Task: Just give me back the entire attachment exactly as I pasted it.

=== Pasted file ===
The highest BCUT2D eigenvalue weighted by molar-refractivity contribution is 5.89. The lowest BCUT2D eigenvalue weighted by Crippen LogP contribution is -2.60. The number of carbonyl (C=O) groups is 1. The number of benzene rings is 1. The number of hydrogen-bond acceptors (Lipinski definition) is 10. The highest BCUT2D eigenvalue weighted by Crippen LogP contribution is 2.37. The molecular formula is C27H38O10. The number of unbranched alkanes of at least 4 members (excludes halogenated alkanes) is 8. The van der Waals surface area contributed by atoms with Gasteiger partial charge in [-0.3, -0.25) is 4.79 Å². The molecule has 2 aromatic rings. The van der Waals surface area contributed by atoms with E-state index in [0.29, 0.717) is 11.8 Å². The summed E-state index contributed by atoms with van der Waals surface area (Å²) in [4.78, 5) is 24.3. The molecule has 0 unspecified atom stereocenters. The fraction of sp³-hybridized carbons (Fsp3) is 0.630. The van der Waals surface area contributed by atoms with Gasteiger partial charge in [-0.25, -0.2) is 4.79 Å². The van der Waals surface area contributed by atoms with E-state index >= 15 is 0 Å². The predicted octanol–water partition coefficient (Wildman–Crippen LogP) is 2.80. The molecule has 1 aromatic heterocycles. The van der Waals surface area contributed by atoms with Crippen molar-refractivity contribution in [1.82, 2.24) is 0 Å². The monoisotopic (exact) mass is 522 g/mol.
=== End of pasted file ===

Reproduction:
The highest BCUT2D eigenvalue weighted by molar-refractivity contribution is 5.89. The lowest BCUT2D eigenvalue weighted by Crippen LogP contribution is -2.60. The number of carbonyl (C=O) groups is 1. The number of benzene rings is 1. The number of hydrogen-bond acceptors (Lipinski definition) is 10. The highest BCUT2D eigenvalue weighted by Crippen LogP contribution is 2.37. The molecular formula is C27H38O10. The number of unbranched alkanes of at least 4 members (excludes halogenated alkanes) is 8. The van der Waals surface area contributed by atoms with Gasteiger partial charge in [-0.3, -0.25) is 4.79 Å². The molecule has 2 aromatic rings. The van der Waals surface area contributed by atoms with E-state index in [0.29, 0.717) is 11.8 Å². The summed E-state index contributed by atoms with van der Waals surface area (Å²) in [4.78, 5) is 24.3. The molecule has 0 unspecified atom stereocenters. The fraction of sp³-hybridized carbons (Fsp3) is 0.630. The van der Waals surface area contributed by atoms with Gasteiger partial charge in [-0.25, -0.2) is 4.79 Å². The van der Waals surface area contributed by atoms with E-state index >= 15 is 0 Å². The predicted octanol–water partition coefficient (Wildman–Crippen LogP) is 2.80. The molecule has 1 aromatic heterocycles. The van der Waals surface area contributed by atoms with Crippen molar-refractivity contribution in [1.82, 2.24) is 0 Å². The monoisotopic (exact) mass is 522 g/mol.